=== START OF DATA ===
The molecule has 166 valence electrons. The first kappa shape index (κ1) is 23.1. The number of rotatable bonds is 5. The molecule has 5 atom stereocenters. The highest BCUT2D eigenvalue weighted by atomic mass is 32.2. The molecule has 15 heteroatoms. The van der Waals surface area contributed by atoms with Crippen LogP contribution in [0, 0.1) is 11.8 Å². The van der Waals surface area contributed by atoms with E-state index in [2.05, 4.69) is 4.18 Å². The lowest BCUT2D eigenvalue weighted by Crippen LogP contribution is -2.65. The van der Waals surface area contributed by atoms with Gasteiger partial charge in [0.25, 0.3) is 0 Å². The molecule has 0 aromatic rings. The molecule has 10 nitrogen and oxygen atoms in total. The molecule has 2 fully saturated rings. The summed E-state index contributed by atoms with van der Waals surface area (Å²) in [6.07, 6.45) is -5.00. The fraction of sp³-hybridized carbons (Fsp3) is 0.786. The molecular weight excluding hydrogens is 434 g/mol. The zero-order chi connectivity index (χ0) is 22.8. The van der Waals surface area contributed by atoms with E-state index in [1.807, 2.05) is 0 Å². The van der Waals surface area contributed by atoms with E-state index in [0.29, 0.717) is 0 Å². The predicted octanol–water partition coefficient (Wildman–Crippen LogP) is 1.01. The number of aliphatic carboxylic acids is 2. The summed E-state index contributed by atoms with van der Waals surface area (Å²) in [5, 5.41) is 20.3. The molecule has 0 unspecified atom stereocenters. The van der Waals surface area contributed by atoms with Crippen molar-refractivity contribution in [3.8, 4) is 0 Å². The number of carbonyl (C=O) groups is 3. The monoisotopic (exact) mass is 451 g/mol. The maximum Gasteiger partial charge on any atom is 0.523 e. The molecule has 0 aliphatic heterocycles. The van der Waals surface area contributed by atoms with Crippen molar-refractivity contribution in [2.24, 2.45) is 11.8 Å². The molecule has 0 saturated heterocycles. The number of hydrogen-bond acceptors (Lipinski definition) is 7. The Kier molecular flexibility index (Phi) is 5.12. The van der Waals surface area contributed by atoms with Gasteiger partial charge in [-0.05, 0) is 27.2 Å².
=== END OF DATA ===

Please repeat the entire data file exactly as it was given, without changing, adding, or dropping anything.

The molecule has 166 valence electrons. The first kappa shape index (κ1) is 23.1. The number of rotatable bonds is 5. The molecule has 5 atom stereocenters. The highest BCUT2D eigenvalue weighted by atomic mass is 32.2. The molecule has 15 heteroatoms. The van der Waals surface area contributed by atoms with Crippen LogP contribution in [0, 0.1) is 11.8 Å². The van der Waals surface area contributed by atoms with E-state index in [2.05, 4.69) is 4.18 Å². The lowest BCUT2D eigenvalue weighted by Crippen LogP contribution is -2.65. The van der Waals surface area contributed by atoms with Gasteiger partial charge in [0.25, 0.3) is 0 Å². The molecule has 0 aromatic rings. The molecule has 10 nitrogen and oxygen atoms in total. The molecule has 2 fully saturated rings. The summed E-state index contributed by atoms with van der Waals surface area (Å²) in [6.07, 6.45) is -5.00. The fraction of sp³-hybridized carbons (Fsp3) is 0.786. The molecular weight excluding hydrogens is 434 g/mol. The zero-order chi connectivity index (χ0) is 22.8. The van der Waals surface area contributed by atoms with E-state index in [1.807, 2.05) is 0 Å². The van der Waals surface area contributed by atoms with E-state index in [0.29, 0.717) is 0 Å². The predicted octanol–water partition coefficient (Wildman–Crippen LogP) is 1.01. The number of aliphatic carboxylic acids is 2. The summed E-state index contributed by atoms with van der Waals surface area (Å²) in [5, 5.41) is 20.3. The molecule has 0 unspecified atom stereocenters. The van der Waals surface area contributed by atoms with Crippen molar-refractivity contribution in [3.8, 4) is 0 Å². The number of carbonyl (C=O) groups is 3. The monoisotopic (exact) mass is 451 g/mol. The maximum Gasteiger partial charge on any atom is 0.523 e. The molecule has 0 aliphatic heterocycles. The van der Waals surface area contributed by atoms with Crippen molar-refractivity contribution in [2.24, 2.45) is 11.8 Å². The molecule has 0 saturated heterocycles. The number of hydrogen-bond acceptors (Lipinski definition) is 7. The Kier molecular flexibility index (Phi) is 5.12. The van der Waals surface area contributed by atoms with Gasteiger partial charge in [-0.05, 0) is 27.2 Å².